|He said this was me. It wasn't.|
Twenty years ago I was romantically involved with a young man who often told me what to do and how to be. I had not wanted to be romantically involved with the man in the first place--having told him that I wanted to date only Catholics, as the whole point of dating was to get married. Also, he was not "my type", except that he was scholarly and very intelligent. Very, very intelligent.
But the young man was also very young. He had very strong views on subjects about which as yet he knew very little. And although he was not a Catholic, or even a believing Christian at first, he was disgusted by premarital sexual activity, especially by women. He was also disgusted by divorce, and in depressed moments, inspired by Kierkegaard (I think), thought himself impure because he was the child of a second marriage. For some complex non-Christian reason, he did not believe in divorce, so he thought he was a kind of bastard.
Or so he said. It was some time before I realized that he had lied and bluffed a lot in that relationship to get what he wanted which was, not to put to fine a point on it, me. But not in the way you might fear. No, no, no. He was, don't forget, disgusted by feminine sexual sin. His intentions, if not his methods, were entirely honourable.
Unfortunately, however, the young man hadn't the slightest idea who I was, which after twenty years I can forgive, as I didn't really know who I was either. I was bored by my Catholic friends, and shocked by my "artist friends", and the world was stubbornly refusing to fall in with my ideas of how the world was supposed to be. However, my ideas of how the world was supposed to be were shared to a certain extent by my agnostic male friend, and he decided that I was the Perfect Victorian Lady, or would be if I followed his advice. Somewhere I have his letters extolling me always to strive for virtue, taking "dear Jane" (Austen) as my model and guide.
It felt wonderful to be put on a pedestal and encouraged to be more of what I already apparently was. It felt great to be flattered and entertained and told that I was beautiful and good by a very clever and promising young man who had a high regard for female chastity. And so I was very sorry when I disappointed his high regard for me by mentioning that I had joined the university revolver club. As a Canadian, I am not that excited by guns (pro- or anti-), but I think knowing how to fire a gun is a good life skill, and I picked the revolver club because my brother was a military rifle instructor. Rifles were his thing.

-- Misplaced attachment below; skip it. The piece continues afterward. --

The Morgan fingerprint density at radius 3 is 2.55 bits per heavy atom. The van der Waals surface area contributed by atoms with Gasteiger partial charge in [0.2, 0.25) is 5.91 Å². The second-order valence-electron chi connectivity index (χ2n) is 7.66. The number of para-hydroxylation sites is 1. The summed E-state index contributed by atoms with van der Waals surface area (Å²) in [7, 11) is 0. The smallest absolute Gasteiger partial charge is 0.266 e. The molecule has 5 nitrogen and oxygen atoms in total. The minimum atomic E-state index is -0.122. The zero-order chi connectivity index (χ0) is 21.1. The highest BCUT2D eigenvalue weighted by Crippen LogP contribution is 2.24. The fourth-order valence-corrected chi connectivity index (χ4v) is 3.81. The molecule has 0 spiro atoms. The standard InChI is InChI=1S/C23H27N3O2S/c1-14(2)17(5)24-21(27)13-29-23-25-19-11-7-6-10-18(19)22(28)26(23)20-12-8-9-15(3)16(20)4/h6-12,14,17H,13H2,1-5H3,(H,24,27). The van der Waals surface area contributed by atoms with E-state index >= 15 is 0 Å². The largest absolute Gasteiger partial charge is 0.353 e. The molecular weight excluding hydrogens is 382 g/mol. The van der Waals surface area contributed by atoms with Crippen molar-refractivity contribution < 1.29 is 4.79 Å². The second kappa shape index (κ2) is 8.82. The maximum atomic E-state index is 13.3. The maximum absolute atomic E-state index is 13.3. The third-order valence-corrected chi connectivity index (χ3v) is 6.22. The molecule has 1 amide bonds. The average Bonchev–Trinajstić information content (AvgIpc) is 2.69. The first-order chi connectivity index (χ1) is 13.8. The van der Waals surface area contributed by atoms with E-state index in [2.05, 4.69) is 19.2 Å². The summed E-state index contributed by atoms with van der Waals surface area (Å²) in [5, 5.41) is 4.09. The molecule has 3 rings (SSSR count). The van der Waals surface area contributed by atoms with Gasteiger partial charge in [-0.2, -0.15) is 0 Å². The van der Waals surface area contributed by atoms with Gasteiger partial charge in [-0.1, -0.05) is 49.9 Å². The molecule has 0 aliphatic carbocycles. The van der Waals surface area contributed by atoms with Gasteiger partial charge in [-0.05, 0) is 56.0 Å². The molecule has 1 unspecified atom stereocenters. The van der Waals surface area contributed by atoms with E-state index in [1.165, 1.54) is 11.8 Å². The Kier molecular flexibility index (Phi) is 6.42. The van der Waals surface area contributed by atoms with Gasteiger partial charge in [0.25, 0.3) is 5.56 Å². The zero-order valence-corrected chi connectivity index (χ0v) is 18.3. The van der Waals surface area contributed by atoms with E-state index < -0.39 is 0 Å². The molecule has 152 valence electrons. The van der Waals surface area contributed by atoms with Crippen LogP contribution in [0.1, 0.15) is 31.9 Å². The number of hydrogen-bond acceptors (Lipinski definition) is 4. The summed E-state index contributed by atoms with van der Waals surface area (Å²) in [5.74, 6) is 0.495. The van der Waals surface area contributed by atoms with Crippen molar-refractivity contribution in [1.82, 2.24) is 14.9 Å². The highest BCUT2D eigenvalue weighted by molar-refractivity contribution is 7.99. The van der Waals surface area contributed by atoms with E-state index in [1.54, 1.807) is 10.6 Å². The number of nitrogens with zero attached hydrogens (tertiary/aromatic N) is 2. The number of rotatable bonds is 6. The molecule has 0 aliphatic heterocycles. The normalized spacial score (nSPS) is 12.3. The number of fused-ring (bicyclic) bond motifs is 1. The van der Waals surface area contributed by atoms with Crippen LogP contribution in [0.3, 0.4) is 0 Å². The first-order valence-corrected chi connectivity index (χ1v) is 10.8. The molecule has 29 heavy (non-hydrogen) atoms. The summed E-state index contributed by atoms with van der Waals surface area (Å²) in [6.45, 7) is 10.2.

The young man was horrified. He hated guns--or the idea of a woman mixed up with one. "Beauty cannot hold the repugnant," he said, paraphrasing--I think--Aristotle. He had a student petition against or for some gun bill that he was supposed to sign and pass on, but he said he wouldn't sign it until I quit the revolver club. As a matter of fact, I was terribly uncomfortable in the shooting range, which was in a cellar, and the noise was incredible, and I jumped every time I heard a shot, which was rather tragic for my aim. Thus I was tempted to quit the revolver club anyway, but I didn't for a long time because of that stupid petition. Twenty years later, I realize I should have simply told him to stuff the petition in his ear, instead of gaily laughing it off every time he shoved it under my nose and looked sad because he had still not passed it on, as he was bound in honour to do.
He meant me to feel guilty for his not signing the petition, and I did feel guilty. And that, my dear friends, provided him with a very useful tool. He was good at looking sad, and expressing shocked, high-minded disappointment, and convincing me that if I did not do something, this would be a blow against all honour and decency and a correctly run universe. Thanks, I think, to his studies, he became a believing Christian, and thanks to my adamant belief I could marry only a Catholic, he entered an RCIA course with a priest I recommended. However, the young man told me he would be chucked out of RCIA if he couldn't find a sponsor to come with him, and so I had to do it. This was probably a lie, but I believed him. After all, his immortal soul was on the line.
He was the most manipulative young man I ever met in my whole life, and that is saying something. He did sales one summer and chatted smugly about the psychological tricks salespeople pull to sell their unwanted wares. I admired him for his cleverness, God help me, and his ability to make people do what he wanted. It never occurred to me that he might be using the same tricks on me, "the woman of his dreams."